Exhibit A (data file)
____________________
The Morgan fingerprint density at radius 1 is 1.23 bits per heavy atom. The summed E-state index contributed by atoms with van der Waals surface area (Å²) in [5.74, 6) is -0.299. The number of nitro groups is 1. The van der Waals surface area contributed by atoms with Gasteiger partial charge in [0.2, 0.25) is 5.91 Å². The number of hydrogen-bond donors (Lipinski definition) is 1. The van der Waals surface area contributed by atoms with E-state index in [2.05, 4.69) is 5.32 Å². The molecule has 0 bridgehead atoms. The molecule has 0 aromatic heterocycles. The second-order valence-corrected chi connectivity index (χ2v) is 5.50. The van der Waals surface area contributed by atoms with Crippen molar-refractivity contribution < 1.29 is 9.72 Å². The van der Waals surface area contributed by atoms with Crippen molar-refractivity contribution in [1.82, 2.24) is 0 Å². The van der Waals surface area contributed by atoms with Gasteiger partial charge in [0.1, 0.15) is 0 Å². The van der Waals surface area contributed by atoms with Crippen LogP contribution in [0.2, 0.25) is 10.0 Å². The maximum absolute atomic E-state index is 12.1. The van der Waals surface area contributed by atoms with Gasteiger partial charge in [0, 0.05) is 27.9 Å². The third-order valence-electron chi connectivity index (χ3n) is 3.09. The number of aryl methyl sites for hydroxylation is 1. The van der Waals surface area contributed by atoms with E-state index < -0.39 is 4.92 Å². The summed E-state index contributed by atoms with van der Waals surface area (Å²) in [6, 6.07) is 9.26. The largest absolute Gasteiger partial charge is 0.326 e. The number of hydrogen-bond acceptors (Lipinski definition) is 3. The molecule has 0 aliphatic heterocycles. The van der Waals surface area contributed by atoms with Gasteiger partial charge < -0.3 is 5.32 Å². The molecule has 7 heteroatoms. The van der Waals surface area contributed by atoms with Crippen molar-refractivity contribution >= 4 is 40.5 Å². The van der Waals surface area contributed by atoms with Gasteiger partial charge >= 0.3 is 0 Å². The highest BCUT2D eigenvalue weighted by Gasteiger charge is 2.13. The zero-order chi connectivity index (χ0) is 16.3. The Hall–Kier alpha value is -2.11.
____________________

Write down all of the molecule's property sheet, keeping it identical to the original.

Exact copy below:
The Morgan fingerprint density at radius 1 is 1.23 bits per heavy atom. The summed E-state index contributed by atoms with van der Waals surface area (Å²) in [5.74, 6) is -0.299. The number of nitro groups is 1. The van der Waals surface area contributed by atoms with Gasteiger partial charge in [0.2, 0.25) is 5.91 Å². The number of hydrogen-bond donors (Lipinski definition) is 1. The van der Waals surface area contributed by atoms with E-state index in [2.05, 4.69) is 5.32 Å². The molecule has 0 bridgehead atoms. The molecule has 0 aromatic heterocycles. The second-order valence-corrected chi connectivity index (χ2v) is 5.50. The van der Waals surface area contributed by atoms with Crippen molar-refractivity contribution < 1.29 is 9.72 Å². The van der Waals surface area contributed by atoms with Crippen molar-refractivity contribution in [1.82, 2.24) is 0 Å². The van der Waals surface area contributed by atoms with Gasteiger partial charge in [0.1, 0.15) is 0 Å². The van der Waals surface area contributed by atoms with Crippen LogP contribution in [0.2, 0.25) is 10.0 Å². The maximum absolute atomic E-state index is 12.1. The van der Waals surface area contributed by atoms with Gasteiger partial charge in [0, 0.05) is 27.9 Å². The third-order valence-electron chi connectivity index (χ3n) is 3.09. The number of aryl methyl sites for hydroxylation is 1. The van der Waals surface area contributed by atoms with E-state index < -0.39 is 4.92 Å². The summed E-state index contributed by atoms with van der Waals surface area (Å²) in [6, 6.07) is 9.26. The largest absolute Gasteiger partial charge is 0.326 e. The number of hydrogen-bond acceptors (Lipinski definition) is 3. The molecule has 0 aliphatic heterocycles. The van der Waals surface area contributed by atoms with Gasteiger partial charge < -0.3 is 5.32 Å². The molecule has 7 heteroatoms. The van der Waals surface area contributed by atoms with Crippen molar-refractivity contribution >= 4 is 40.5 Å². The van der Waals surface area contributed by atoms with Gasteiger partial charge >= 0.3 is 0 Å². The highest BCUT2D eigenvalue weighted by Gasteiger charge is 2.13. The zero-order chi connectivity index (χ0) is 16.3. The Hall–Kier alpha value is -2.11.